As States Debate Medicaid Expansion, Maine Governor Looks to Cut Rolls
Maine Governor Paul LePage appears poised for a head-on collision with the Obama Administration over the issue of Medicaid eligibility.
In the wake of the U.S. Supreme Court's health care ruling last month — the federal government cannot take away existing Medicaid funds to penalize states that refuse to expand Medicaid under Obama's Affordable Care Act — more than a dozen of LePage's fellow GOP governors have suggested they might opt out of expansion.
But LePage wants to go further. The governor, who commonly refers to the federal-state insurance program for the poor as “welfare,” continues plans to boot thousands of people from Maine's Medicaid rolls, The New York Times reported Thursday (July 19).
Though federal officials disagree, LePage contends that the high court ruling gives states authority to tighten eligibility for Medicaid, a move which would normally require a waiver under the federal health care law.
Beyond the ideological message the cuts would send, such a move by LePage would also help plug a gaping hole in Maine's biennial Medicaid budget, which, as Stateline has reported, stood at nearly $220 million early this year.
Under LePage's plan, close to 15,000 low-income parents would lose Medicaid coverage, along with more than 6,000 19- and 20-years-olds, The Times reported. The governor also wants to constrict eligibility in prescription drug and health care programs benefiting the elderly and disabled.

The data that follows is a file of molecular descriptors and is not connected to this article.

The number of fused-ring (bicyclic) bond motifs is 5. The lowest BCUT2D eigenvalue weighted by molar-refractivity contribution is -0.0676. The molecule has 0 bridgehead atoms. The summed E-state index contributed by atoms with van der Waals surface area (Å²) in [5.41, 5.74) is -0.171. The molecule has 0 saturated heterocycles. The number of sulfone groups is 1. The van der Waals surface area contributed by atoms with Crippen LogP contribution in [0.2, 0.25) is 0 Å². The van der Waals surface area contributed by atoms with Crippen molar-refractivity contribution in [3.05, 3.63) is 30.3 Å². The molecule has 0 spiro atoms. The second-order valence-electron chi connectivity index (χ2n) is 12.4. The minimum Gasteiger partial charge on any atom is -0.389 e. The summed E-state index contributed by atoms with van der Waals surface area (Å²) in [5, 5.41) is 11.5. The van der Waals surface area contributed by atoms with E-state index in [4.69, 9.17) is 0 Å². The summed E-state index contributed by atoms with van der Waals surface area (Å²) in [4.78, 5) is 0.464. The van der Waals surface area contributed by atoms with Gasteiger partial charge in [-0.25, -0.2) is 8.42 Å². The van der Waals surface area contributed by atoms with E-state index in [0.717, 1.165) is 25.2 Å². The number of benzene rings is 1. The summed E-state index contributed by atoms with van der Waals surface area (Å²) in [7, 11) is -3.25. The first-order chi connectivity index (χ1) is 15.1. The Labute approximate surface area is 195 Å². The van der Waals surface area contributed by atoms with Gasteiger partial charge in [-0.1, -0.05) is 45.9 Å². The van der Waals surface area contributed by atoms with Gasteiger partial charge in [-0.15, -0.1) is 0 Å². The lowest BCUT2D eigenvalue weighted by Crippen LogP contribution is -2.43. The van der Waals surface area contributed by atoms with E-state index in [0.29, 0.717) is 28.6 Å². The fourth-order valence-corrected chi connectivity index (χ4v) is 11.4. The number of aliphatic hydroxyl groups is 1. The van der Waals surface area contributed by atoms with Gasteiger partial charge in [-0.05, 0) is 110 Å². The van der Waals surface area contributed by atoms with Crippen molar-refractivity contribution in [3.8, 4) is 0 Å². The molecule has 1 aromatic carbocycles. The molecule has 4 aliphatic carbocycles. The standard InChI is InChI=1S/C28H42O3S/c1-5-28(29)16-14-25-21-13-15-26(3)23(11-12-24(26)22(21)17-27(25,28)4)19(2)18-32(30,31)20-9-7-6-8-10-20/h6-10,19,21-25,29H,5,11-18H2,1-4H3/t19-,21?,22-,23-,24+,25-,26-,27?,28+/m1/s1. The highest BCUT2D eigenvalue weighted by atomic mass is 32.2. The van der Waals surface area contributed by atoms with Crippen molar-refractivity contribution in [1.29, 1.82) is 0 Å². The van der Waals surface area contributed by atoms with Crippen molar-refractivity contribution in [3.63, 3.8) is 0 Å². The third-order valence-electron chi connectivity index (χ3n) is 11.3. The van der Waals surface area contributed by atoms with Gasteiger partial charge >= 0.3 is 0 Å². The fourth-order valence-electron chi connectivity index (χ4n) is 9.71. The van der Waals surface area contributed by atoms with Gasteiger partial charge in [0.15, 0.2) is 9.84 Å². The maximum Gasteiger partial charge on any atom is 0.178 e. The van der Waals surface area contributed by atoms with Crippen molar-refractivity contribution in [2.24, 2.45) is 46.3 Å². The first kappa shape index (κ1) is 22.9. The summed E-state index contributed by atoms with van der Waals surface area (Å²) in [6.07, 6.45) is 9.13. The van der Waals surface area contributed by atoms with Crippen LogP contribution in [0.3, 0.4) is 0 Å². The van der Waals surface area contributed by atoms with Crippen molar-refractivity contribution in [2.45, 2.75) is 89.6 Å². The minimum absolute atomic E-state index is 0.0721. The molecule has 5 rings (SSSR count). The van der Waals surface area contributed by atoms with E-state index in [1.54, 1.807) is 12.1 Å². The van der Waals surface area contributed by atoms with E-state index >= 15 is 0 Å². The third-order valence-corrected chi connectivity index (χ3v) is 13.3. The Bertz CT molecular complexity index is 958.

Last week, U.S. Representative Chellie Pingree, a Maine Democrat, asked the Obama Administration to block any Medicaid cuts in her state.
“It is clear to me that the Governor's proposed elimination of Medicaid coverage would not only adversely affect the health and well-being of Maine residents and upset Maine's local economies, it would also be in direct violation of (law governing maintenance of rolls), even in the wake of the Supreme Court's ruling," Pingree wrote in a letter to U.S. Health and Human Services Secretary Kathleen Sebelius.
Meanwhile, in Pennsylvania, questions are swirling over cuts to its Medicaid rolls. The Philadelphia Inquirer reported last week that the state dropped coverage for 130,000 people, including 89,000 children between last August and January. That came as the state's Department of Public Welfare was struggling through a backlog of applications, and federal regulators said the department apparently abandoned protocol in sorting through the paperwork.
"Errors can happen," Carey Miller, spokesperson for the department told The Inquirer, "and if an error did happen, we would do anything we can to fix that."